365 WP #8: Writing and Grad School Goals


Today’s 365 Days of Writing Prompt: Ebb and Flow –  Our blogs morph over time, as interests shift and life happens. Write a post for your blog — but three years in the future.

 

Image by Karen Creftor, from Goal Setting, Achieving Goals.

Yesterday I was planning on skipping today’s prompt in favor of getting grad school work done, but I read ahead and realized this was an important prompt. I’m supposed to have a five year plan for grad school (in which I have three years left) so what’s my five-year plan for this blog? Or for writing?

Knowledge time! My field of study is school psychology (mini-rant: It’s one of the oldest areas of psychology and yet no one knows about it). We’re the ones that give IQ tests, among other things. One of those other things we study is motivation and goal attainment. I recently worked on a project that focused on Mental Contrasting with Implementation Intentions (MCII). There are two parts to MCII. The first, mental contrasting, involves thinking positively about a goal you want to achieve it, how you will achieve it, and the realistic obstacles you will face. Pretty standard goal-setting stuff. The second part, implementation intentions, involves creating If-Then plans where you describe precisely what you’ll do (the Where, When, How) in order to overcome those obstacles. Studies have show that MCII is far more effective at helping people achieve their goals than only positively thinking about goals and the potential obstacles.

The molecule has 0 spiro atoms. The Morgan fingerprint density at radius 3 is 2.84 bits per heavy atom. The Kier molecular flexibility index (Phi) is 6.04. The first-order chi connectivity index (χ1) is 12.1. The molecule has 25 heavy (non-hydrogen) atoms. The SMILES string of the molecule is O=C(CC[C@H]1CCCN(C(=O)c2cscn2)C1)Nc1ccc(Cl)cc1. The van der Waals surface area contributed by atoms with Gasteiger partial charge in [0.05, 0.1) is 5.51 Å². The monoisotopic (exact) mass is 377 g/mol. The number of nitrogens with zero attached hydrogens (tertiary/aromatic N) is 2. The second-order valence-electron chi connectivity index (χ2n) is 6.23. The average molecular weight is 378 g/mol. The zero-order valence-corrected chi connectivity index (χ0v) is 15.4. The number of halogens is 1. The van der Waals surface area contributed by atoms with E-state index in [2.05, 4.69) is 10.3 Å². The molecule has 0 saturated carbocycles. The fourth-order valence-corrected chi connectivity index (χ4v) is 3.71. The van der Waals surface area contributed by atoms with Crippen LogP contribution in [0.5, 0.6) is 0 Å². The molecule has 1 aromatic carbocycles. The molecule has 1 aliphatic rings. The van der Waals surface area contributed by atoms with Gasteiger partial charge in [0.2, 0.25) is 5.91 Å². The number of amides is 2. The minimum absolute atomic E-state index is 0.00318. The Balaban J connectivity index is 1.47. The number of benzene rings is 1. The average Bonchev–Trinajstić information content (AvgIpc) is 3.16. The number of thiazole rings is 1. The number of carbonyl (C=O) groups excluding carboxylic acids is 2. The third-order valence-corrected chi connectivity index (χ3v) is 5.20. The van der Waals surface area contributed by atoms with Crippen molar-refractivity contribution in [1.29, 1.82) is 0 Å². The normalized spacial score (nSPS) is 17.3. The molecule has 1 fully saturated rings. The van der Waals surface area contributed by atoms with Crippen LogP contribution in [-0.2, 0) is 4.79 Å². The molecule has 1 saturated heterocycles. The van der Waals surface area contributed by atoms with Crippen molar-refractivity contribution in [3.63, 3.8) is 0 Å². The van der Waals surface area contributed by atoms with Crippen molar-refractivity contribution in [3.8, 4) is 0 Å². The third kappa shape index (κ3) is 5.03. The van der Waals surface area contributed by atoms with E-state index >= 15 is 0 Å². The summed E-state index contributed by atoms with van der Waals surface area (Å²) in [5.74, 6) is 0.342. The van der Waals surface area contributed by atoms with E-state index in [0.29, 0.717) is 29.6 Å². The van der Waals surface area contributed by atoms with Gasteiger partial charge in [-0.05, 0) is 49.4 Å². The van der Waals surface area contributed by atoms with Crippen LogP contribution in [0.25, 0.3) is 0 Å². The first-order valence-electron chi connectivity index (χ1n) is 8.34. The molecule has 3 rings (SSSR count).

What’s my point with that lecture? First of all, I don’t think psychologists do enough to get all their great research findings out to the public, so I just thought I’d do my little part in putting MCII out there. Secondly, 5-year plans are important, and ideally they should be paired with realistic ways to systematically overcome any obstacles you will face.

I’m going to forego writing a post from three years in the future, in favor of developing a three-year MCII plan. Some of these If-Then statements are kind of awkward, but whatever. That’s the way you’re supposed to word them and they get the job done:

Goals to attain by 2017:

  • Receive my Ph.D in School Psychology
    • Possible obstacle – not having the time to complete my dissertation
    • If my schedule becomes insane and I struggle with writing and researching my dissertation, then I’ll work with my adviser to create a weekly/bi-weekly check-in schedule so he can hold me accountable for doing my work
  • Secure a job as a school psychologist near Baltimore City (no more insane commutes!)
    • Possible obstacle – no jobs near to where I currently live
    • If there are no school psychology jobs with the Baltimore City or Baltimore County school districts, then I will 1) also look into possible non-traditional jobs (e.g. NPOs) in Baltimore City or County, and 2) look for positions open in the surrounding counties where my commute would still be tolerable.